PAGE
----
For Titus and his friends, it started out like any ordinary trip to the moon - a chance to party during spring break and play with some stupid low-grav at the Ricochet Lounge. But that was before the crazy hacker caused all their feeds to malfunction, sending them to the hospital to lie around with nothing inside their heads for days. And it was before Titus met Violet, a beautiful, brainy teenage girl who has decided to fight the feed and its omnipresent ability to categorize human thoughts and desires. Following in the footsteps of George Orwell, Anthony Burgess, and Kurt Vonnegut Jr., M. T. Anderson has created a not-so-brave new world -- and a smart, savage satire that has captivated readers with its view of an imagined future that veers unnervingly close to the here and now.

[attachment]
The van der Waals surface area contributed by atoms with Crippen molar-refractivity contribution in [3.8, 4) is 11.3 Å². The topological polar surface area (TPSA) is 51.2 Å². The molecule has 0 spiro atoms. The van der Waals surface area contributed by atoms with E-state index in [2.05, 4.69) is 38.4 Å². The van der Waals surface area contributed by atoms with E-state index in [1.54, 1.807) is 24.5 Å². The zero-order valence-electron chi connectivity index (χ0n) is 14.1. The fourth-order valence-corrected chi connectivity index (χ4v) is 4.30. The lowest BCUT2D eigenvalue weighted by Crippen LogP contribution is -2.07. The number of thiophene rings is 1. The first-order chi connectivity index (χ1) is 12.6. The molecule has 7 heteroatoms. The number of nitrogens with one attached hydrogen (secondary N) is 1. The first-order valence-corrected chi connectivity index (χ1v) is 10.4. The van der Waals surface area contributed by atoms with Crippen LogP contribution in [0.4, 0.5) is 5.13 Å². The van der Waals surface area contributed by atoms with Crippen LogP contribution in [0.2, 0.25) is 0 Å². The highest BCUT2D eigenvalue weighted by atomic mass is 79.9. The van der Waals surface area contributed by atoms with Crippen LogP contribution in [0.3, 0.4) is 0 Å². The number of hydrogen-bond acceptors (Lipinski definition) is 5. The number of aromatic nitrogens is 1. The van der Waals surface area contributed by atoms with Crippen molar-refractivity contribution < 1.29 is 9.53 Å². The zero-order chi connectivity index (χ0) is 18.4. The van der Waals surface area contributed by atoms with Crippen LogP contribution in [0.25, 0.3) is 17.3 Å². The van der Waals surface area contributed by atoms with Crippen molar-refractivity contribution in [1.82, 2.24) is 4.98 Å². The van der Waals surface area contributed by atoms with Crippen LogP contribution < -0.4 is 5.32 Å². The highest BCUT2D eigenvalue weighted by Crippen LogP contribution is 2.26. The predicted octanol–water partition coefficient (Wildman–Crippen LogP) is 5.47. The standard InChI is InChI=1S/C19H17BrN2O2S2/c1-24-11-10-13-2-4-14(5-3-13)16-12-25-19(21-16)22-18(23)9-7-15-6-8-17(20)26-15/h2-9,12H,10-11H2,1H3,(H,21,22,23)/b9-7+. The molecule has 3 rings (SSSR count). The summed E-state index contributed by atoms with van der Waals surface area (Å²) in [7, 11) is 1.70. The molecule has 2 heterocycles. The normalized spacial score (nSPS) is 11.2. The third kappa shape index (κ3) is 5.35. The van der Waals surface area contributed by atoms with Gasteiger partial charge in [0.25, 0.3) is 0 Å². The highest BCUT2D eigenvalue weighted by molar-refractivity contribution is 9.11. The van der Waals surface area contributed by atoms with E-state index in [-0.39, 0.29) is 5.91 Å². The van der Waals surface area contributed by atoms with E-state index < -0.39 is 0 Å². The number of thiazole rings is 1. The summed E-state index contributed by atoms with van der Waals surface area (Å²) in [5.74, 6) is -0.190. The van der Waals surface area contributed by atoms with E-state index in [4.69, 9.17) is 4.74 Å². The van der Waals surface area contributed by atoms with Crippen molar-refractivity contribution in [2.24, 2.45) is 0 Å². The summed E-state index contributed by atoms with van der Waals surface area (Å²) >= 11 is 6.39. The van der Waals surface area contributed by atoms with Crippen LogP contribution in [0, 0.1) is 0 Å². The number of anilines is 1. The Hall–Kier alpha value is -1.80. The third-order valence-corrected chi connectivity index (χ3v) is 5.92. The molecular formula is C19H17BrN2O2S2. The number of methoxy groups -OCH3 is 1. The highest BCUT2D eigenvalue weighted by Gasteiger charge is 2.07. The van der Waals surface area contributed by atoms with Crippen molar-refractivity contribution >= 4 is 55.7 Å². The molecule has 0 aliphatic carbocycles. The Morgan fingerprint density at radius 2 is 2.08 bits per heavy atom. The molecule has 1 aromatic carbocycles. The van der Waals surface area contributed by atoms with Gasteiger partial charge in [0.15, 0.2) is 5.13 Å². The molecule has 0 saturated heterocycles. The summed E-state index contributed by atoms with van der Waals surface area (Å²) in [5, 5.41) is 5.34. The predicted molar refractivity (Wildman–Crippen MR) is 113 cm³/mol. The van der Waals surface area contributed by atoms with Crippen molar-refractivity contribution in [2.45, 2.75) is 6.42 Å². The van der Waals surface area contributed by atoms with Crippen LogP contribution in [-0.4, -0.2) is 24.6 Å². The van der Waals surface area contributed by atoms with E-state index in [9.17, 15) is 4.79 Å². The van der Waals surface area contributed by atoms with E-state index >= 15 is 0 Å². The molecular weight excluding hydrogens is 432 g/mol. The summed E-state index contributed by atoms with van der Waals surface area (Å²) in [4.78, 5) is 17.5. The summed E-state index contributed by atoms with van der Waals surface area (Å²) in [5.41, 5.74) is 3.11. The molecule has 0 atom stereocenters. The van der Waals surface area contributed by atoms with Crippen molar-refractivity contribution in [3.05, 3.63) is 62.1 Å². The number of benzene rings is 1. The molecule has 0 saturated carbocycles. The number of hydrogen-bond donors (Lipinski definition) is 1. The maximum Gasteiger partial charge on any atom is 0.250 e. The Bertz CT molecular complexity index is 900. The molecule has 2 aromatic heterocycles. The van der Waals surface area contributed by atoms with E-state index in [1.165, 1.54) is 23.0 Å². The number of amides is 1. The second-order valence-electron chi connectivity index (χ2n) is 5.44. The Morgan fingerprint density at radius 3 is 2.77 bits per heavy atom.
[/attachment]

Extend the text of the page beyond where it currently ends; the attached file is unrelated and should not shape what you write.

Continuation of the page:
I picked up this book because it had some good buzz in sci-fi circles (it even won a Golden Duck in 2003). This book has a very interesting premise: in a world where everyone has a computer embedded in their head with a constant link to the internet (called a "feed", thus the title) one boy is attacked by a hacker and left questioning all his assumptions about the world. The premise was good, but the plot seemed kinda laggy. It's almost as if the author really wanted to write from the perspective of the girlfriend but either couldn't write a believable girl's voice or wanted the chance to preach at us through the main character. Either way the book was good, but draggy in places and very obvious and abrupt in its ending. It's probably not as thought-provoking as the author wishes, too. It seems like one of those books that would be popular in a high school because the teacher can easily lead uninterested students to talking about the book's message, but not absorbing enough to make them actually care :( I'd say the book is worth a read for completionists in YA Sci Fi, but not as fluff leisure material.